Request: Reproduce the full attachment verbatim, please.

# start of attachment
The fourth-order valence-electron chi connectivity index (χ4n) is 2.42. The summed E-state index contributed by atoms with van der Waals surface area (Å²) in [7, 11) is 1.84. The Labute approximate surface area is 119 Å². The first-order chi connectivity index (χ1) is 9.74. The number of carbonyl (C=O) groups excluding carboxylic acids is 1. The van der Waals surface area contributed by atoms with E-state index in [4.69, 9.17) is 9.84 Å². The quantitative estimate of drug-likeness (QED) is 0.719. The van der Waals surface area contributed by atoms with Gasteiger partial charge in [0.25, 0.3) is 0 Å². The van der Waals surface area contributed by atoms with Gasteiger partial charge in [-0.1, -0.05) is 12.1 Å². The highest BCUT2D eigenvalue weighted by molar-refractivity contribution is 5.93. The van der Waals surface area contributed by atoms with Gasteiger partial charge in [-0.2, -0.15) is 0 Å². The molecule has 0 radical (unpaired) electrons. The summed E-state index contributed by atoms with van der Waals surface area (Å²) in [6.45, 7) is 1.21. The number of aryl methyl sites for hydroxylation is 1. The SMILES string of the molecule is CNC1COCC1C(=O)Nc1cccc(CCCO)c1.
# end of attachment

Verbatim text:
The fourth-order valence-electron chi connectivity index (χ4n) is 2.42. The summed E-state index contributed by atoms with van der Waals surface area (Å²) in [7, 11) is 1.84. The Labute approximate surface area is 119 Å². The first-order chi connectivity index (χ1) is 9.74. The number of carbonyl (C=O) groups excluding carboxylic acids is 1. The van der Waals surface area contributed by atoms with E-state index in [4.69, 9.17) is 9.84 Å². The quantitative estimate of drug-likeness (QED) is 0.719. The van der Waals surface area contributed by atoms with Gasteiger partial charge in [0.25, 0.3) is 0 Å². The van der Waals surface area contributed by atoms with Gasteiger partial charge in [-0.1, -0.05) is 12.1 Å². The highest BCUT2D eigenvalue weighted by molar-refractivity contribution is 5.93. The van der Waals surface area contributed by atoms with Gasteiger partial charge in [-0.2, -0.15) is 0 Å². The molecule has 0 radical (unpaired) electrons. The summed E-state index contributed by atoms with van der Waals surface area (Å²) in [6.45, 7) is 1.21. The number of aryl methyl sites for hydroxylation is 1. The SMILES string of the molecule is CNC1COCC1C(=O)Nc1cccc(CCCO)c1.